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Personal Statement

Writing a personal statement for the AADSAS application can be daunting. Although most students focus mainly on GPA and DAT scores, the personal statement is a very important component of the application and should be carefully written. It is the applicants opportunity to share with admissions committees things about them that are not noted in other sections of the application.

The AADSAS essay is limited to 4500 characters (1 page). The applicant will be asked to address why they desire to pursue a dental education and how a dental degree contributes to their personal and professional goals.

Looking for ideas to get started?

The Pre-Health Advising Office recommends students have several different people objectively read their personal statement and provide constructive feedback. The letter-writers are often a great option. There are also resources on campus that can be of assistance, such as a student’s major advisor, the UGA Writing Center, Elizabeth Hughes (Honors Pre-Health Advisor) and Jenna Lostritto-Simmons in the Career Center.

What should be included?

Applicants should use the AADSAS personal statement as an opportunity to distinguish themselves from other applicants. Students should consider the personal statement content carefully.

Some questions students may want to consider while writing this essay are:

  1. Why have you selected the field of dentistry?
  2. What motivates you to learn more about dentistry?
  3. How have you demonstrated your interest and commitment to your decision?
  4. What experiences have allowed you to develop the skills necessary to be successful in dental school and to become an effective dentist?
  5. Did you have any exposure to role models who influenced your decision? Which of their attributes inspired you?
  6. Are your perceptions of the dental profession realistic?
  7. What are your professional goals?
  8. Is there anything you wish for dental schools to know about you that hasn't been disclosed in other sections of the application?

In addition, you may wish to include information such as:

  • Unique hardships, challenges, or obstacles that may have influenced your educational pursuits.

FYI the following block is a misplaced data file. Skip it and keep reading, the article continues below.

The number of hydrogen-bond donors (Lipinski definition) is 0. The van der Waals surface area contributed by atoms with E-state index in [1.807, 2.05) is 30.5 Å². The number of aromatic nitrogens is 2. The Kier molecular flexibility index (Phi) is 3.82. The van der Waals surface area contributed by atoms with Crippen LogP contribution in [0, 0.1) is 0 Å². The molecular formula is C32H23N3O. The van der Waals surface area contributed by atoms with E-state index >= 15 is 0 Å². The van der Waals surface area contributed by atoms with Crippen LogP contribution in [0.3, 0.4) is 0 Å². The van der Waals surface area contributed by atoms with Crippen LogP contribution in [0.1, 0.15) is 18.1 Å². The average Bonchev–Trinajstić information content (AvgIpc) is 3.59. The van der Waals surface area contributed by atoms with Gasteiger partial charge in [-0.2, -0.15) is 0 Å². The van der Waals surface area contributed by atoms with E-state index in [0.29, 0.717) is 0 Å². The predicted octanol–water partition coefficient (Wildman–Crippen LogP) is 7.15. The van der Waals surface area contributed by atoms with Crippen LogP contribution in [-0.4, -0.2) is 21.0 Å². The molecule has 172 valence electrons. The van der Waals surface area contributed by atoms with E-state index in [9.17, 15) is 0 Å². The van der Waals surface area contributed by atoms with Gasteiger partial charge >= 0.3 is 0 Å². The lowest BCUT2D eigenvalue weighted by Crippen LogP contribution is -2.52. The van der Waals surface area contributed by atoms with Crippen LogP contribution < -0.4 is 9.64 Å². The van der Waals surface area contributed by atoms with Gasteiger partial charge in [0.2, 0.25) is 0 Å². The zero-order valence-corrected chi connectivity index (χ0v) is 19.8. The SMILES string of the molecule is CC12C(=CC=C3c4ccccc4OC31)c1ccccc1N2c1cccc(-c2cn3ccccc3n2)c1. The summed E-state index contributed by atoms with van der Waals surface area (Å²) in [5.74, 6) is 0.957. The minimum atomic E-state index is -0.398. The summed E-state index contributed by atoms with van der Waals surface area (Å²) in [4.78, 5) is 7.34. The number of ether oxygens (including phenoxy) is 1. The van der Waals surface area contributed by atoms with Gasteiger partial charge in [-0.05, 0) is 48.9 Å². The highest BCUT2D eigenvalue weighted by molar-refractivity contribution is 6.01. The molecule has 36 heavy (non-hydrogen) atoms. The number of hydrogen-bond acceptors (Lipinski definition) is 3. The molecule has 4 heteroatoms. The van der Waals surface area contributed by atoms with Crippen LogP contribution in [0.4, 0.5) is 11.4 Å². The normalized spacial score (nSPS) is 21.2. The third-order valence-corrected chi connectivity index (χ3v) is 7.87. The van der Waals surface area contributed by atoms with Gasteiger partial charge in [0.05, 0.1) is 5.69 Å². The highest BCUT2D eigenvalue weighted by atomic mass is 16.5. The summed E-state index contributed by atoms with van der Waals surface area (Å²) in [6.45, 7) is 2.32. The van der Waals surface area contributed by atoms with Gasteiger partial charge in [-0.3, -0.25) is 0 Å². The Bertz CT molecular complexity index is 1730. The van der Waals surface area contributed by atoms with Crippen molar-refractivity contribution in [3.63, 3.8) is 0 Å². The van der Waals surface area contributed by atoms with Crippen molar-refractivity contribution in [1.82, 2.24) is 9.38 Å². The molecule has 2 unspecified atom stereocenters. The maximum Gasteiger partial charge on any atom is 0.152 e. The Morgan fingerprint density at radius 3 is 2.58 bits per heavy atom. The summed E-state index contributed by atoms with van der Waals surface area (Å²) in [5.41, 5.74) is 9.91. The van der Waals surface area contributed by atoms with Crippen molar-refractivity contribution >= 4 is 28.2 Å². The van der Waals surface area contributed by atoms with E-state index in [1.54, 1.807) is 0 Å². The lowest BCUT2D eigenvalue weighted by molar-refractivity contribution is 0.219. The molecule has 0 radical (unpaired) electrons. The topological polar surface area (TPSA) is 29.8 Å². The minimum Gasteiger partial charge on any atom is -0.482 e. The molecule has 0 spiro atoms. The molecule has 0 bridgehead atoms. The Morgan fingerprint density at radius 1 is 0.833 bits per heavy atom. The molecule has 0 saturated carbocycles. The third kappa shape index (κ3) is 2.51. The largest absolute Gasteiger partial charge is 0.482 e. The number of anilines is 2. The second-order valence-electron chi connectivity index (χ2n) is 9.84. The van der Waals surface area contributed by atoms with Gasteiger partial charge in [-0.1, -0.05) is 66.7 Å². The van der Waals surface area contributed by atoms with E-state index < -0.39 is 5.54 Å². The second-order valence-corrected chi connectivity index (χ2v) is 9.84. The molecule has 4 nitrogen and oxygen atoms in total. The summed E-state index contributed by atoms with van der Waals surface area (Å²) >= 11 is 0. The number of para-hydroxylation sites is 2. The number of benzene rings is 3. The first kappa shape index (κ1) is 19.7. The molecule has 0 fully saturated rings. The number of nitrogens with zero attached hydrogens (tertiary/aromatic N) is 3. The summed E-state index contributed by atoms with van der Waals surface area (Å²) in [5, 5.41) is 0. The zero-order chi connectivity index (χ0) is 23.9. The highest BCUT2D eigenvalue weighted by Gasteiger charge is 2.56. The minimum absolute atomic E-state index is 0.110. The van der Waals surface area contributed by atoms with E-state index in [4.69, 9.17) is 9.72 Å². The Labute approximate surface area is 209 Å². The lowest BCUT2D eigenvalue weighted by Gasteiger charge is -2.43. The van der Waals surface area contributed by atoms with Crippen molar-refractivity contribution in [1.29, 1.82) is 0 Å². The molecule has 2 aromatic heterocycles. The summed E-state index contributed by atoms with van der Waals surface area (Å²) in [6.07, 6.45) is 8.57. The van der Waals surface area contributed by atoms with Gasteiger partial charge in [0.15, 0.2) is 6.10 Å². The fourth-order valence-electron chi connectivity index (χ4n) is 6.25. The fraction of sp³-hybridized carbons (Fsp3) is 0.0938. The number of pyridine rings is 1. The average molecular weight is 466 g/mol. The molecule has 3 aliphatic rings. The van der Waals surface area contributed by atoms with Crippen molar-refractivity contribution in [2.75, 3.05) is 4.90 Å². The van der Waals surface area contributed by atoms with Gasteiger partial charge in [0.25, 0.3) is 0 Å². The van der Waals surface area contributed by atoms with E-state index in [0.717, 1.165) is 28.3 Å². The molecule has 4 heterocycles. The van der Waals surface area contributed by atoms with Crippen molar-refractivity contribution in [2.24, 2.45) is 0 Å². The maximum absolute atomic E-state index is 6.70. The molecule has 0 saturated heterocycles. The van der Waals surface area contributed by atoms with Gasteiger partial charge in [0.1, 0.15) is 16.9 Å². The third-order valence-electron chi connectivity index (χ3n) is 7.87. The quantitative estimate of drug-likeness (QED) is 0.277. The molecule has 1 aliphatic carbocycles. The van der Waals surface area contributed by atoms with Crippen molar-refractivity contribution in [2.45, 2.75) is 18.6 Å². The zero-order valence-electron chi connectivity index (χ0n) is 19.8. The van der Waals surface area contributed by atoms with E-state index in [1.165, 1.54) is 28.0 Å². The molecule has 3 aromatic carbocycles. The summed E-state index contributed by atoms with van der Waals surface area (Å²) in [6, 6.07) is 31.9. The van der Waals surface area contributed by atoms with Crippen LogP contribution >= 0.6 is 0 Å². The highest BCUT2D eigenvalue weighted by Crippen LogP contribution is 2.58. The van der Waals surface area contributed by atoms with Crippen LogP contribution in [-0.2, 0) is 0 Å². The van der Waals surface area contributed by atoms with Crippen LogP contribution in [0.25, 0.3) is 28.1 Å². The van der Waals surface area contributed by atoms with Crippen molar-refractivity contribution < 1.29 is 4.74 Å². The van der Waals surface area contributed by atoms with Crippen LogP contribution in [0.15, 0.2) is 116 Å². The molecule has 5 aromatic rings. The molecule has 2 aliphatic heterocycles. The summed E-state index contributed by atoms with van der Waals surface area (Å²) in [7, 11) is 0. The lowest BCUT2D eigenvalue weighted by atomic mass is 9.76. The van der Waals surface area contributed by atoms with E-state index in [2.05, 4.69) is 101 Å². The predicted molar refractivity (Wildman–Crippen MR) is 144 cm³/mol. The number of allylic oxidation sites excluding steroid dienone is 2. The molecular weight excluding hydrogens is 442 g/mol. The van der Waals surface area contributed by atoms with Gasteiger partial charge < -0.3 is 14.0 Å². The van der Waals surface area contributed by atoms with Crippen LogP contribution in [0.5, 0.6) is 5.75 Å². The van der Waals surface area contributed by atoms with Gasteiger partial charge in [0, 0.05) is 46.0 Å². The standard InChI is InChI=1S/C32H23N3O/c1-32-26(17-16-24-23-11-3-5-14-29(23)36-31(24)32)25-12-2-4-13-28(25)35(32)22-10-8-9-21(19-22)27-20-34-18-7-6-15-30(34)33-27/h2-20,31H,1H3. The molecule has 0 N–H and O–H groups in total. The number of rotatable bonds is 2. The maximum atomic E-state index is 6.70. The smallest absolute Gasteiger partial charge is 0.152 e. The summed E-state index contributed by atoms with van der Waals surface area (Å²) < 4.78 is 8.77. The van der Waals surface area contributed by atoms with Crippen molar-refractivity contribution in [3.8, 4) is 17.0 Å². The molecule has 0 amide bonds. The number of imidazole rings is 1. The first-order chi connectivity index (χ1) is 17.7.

• Commentary on significant fluctuations in your academic record that are not explained elsewhere in your application.

What should NOT be included?

  • Avoid cliches: How many times do you think admissions committees have read the phrase, “I want to become a dentist because I like science and I want to help people”?
  • Avoid being vague: "[Insert experience] was challenging and rewarding." What does that mean? Be specific about what was impactful and how it affected you.
  • Avoid brash decision-making:  Your decision to become a dentist should be the result of a series of thoughtful, conscious, and reflective decisions. NOT an instantaneous realization. Similarly, you have not “always known” that you want to be a dentist. No one is "born to be a dentist." Nothing is innate, you have to work for it.
  • Avoid excuses:  In general, there are better uses for your personal statement than explaining away and justifying poor grades, incidents of misconduct, etc.  However, if you choose to address these subjects, be sure to focus on what you have learned from those incidents and how your experiences have made you a stronger person.  Never, ever blame anyone else for your mistakes.
  • Avoid restating resume:  Choose ONE or TWO significant and distinguishing experiences to elaborate upon.
  • Avoid grandiosity:  For example, claiming that you “know what it is like to be a dentist from [shadowing/clinical volunteer experience].”  No, you do not.  That is precisely why you are hoping to go to dental school.
  • Avoid inflammatory or controversial topics:  You do not know the values, beliefs, and background of the person who is reading your essay.  For these reasons, it is advisable to avoid making any strong statements regarding politics, religion, and other polarizing topics.  Be extremely cautious to avoid expressing any views that could be construed as derogatory to any group.  Additionally, your beliefs are not the only “correct” beliefs.
  • Do not lie:  Honesty and ethical behavior are the hallmarks of being a dentist. Do not include details that you are not prepared to talk about or are simply untrue.